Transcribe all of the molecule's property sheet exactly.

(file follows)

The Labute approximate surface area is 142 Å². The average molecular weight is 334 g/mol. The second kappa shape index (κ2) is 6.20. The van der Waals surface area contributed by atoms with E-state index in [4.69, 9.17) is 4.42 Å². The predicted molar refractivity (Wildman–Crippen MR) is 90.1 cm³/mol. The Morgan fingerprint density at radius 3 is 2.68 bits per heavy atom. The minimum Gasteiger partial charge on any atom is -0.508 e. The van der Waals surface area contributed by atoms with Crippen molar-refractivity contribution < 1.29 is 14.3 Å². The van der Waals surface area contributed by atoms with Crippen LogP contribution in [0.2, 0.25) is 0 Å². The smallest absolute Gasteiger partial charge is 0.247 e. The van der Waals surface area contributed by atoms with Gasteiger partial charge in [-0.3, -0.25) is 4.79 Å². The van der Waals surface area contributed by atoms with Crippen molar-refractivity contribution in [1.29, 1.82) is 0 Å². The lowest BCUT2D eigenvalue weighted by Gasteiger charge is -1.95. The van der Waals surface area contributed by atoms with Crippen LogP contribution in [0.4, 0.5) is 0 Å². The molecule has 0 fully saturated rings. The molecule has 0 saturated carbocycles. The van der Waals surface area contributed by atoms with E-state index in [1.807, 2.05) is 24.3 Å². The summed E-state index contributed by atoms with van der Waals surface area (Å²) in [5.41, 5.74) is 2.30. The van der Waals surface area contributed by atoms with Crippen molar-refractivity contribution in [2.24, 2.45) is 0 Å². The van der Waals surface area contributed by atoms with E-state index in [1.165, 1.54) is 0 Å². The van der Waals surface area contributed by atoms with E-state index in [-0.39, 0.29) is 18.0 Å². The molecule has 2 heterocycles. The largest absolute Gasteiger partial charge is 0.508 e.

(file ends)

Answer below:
The Labute approximate surface area is 142 Å². The average molecular weight is 334 g/mol. The second kappa shape index (κ2) is 6.20. The van der Waals surface area contributed by atoms with E-state index in [4.69, 9.17) is 4.42 Å². The predicted molar refractivity (Wildman–Crippen MR) is 90.1 cm³/mol. The Morgan fingerprint density at radius 3 is 2.68 bits per heavy atom. The minimum Gasteiger partial charge on any atom is -0.508 e. The van der Waals surface area contributed by atoms with Crippen molar-refractivity contribution < 1.29 is 14.3 Å². The van der Waals surface area contributed by atoms with Crippen LogP contribution in [0.2, 0.25) is 0 Å². The smallest absolute Gasteiger partial charge is 0.247 e. The van der Waals surface area contributed by atoms with Gasteiger partial charge in [-0.3, -0.25) is 4.79 Å². The van der Waals surface area contributed by atoms with Crippen molar-refractivity contribution in [1.29, 1.82) is 0 Å². The lowest BCUT2D eigenvalue weighted by Gasteiger charge is -1.95. The van der Waals surface area contributed by atoms with Crippen LogP contribution in [0.4, 0.5) is 0 Å². The molecule has 0 fully saturated rings. The molecule has 0 saturated carbocycles. The van der Waals surface area contributed by atoms with E-state index in [1.807, 2.05) is 24.3 Å². The summed E-state index contributed by atoms with van der Waals surface area (Å²) in [5.41, 5.74) is 2.30. The van der Waals surface area contributed by atoms with Crippen molar-refractivity contribution in [2.24, 2.45) is 0 Å². The van der Waals surface area contributed by atoms with E-state index in [1.165, 1.54) is 0 Å². The van der Waals surface area contributed by atoms with E-state index in [-0.39, 0.29) is 18.0 Å². The molecule has 2 heterocycles. The largest absolute Gasteiger partial charge is 0.508 e.